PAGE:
INSKEEP: Or even a wave-generated electrical generator barge.

Read more
Business
4:59 am
Tue February 4, 2014

'Harsh Winter' Hurts Auto Sales

Originally published on Thu February 6, 2014 8:12 am

Transcript

RENEE MONTAGNE, HOST:

NPR's business news begins with an icy slide for automakers.

(SOUNDBITE OF MUSIC)

MONTAGNE: January sales were down for some of the largest car companies. General Motors, Ford and Toyota reported yesterday a sharp decline in last month's sales compared to the previous year.

Automakers cite a harsh winter with record snowfalls and rock-bottom temperatures, saying it kept many from visiting their dealership. Transcript provided by NPR, Copyright NPR.

NPR Story
4:59 am
Tue February 4, 2014

Marine Museum Sponsors MRE Cook-Off

Originally published on Thu February 6, 2014 8:12 am

Transcript

RENEE MONTAGNE, HOST:

Good morning, I'm Renee Montagne.

These days there are plenty of culinary competitions, though few as tough as the MRE Cook-off; meals ready to eat or, as some call them, meals rarely edible. The annual competition, held at the National Museum of the Marine Corps, emphasizes flavor over looks, reported The Washington Post. And the winner: The sloppy-Joe-and-cheesy-garlic-mashed-potatoes-smothered-imitation-pork-thingy sandwich.

It's MORNING EDITION. Transcript provided by NPR, Copyright NPR.

Afghanistan
4:38 am
Tue February 4, 2014

An Afghan Success Story: Fewer Child Deaths

A young girl receives a polio vaccine at the Isteqlal hospital in Kabul on Sept.19, 2011.
Adek Berry AFP/Getty Images

Originally published on Thu February 6, 2014 8:12 am

One of the most dramatic changes in Afghanistan since the fall of the Taliban is the increase in average life expectancy from 45 to 62 years. That gain is almost entirely a function of reductions in child mortality due to the spread of basic health services.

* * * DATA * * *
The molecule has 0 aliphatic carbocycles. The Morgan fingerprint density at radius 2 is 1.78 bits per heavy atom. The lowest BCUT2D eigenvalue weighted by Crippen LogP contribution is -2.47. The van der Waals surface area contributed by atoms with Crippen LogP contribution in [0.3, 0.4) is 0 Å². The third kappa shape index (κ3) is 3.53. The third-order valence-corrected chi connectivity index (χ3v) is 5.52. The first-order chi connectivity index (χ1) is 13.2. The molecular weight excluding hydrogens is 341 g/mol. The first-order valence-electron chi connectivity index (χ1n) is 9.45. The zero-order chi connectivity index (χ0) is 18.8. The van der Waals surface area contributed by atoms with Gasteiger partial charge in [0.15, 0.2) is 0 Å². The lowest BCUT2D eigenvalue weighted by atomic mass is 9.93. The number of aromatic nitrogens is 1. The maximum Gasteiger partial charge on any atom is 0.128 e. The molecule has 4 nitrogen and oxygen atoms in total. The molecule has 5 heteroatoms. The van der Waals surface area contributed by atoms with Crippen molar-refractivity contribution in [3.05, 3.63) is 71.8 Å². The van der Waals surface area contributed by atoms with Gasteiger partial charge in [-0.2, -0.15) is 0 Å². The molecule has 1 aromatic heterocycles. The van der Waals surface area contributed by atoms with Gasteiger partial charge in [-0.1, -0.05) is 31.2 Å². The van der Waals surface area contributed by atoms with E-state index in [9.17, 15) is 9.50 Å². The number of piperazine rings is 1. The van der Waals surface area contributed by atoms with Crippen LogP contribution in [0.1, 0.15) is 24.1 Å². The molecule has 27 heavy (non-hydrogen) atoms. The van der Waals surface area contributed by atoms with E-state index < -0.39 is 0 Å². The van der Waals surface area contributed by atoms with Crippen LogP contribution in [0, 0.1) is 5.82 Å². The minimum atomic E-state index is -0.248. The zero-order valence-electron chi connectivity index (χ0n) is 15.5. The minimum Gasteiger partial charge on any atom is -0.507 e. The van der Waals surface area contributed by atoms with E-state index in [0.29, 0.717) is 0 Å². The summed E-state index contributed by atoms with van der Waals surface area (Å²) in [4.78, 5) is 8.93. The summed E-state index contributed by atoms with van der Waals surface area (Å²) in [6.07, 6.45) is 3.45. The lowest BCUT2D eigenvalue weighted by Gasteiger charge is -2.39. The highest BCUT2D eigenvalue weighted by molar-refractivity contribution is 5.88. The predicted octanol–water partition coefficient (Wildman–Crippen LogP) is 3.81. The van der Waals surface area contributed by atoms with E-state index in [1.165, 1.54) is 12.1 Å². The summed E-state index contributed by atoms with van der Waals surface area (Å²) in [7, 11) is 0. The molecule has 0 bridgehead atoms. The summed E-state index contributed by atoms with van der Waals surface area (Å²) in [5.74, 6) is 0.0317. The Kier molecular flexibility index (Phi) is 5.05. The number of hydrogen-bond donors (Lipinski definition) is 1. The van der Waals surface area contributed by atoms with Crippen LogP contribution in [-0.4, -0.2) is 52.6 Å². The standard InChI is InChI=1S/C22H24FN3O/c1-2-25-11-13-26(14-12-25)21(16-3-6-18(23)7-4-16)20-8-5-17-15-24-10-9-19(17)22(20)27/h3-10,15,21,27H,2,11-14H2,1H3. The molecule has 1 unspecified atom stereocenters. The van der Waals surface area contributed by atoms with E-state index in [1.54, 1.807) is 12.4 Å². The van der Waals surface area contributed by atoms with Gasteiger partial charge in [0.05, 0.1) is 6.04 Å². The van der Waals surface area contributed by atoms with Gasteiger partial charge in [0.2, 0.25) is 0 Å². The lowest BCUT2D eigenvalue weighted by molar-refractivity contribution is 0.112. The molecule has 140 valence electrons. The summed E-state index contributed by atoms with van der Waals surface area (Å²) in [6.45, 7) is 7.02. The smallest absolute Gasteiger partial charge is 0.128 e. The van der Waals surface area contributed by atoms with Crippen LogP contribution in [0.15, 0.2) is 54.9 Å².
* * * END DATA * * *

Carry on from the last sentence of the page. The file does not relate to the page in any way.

Yet Afghanistan still has one of the highest child mortality rates in the world, and there could be significant backsliding as the international community reduces aid after NATO troops withdraw at the end of this year.

Read more
U.S.
3:46 am
Tue February 4, 2014

Exonerations On The Rise, And Not Just Because Of DNA

David Ranta speaks with reporters after being freed by a judge in March 2013. Ranta spent more than two decades in prison before a reinvestigation of his case cast serious doubt on evidence used to convict him in the shooting of a Brooklyn rabbi.
Mary Altaffer AP

Originally published on Thu February 6, 2014 8:12 am

2013 was a record-breaking year for exonerations in the United States, according to statistics compiled by the National Registry of Exonerations.

At least 87 people were set free for crimes they did not commit last year, the highest number since researchers began keeping track more than 20 years ago. Some of those people spent decades in prison before release.

Read more
Shots - Health News
3:45 am
Tue February 4, 2014

Wanna Smoke? It Could Cost You A Tooth, FDA Warns Teens

Smoking can mess up your looks, according to an ad campaign aimed at keeping teens from smoking.
Courtesy of U.S. Food and Drug Administration

Originally published on Thu February 6, 2014 8:12 am

When it comes to persuading teenagers not to smoke, you have to think short-term, the Food and Drug Administration says.

"While most teens understand the serious health risks associated with tobacco use, they often don't believe the long-term consequences will ever apply to them," FDA Commissioner Margaret Hamburg told reporters Monday before unveiling the agency's first-ever anti-smoking campaign.

Read more

Pages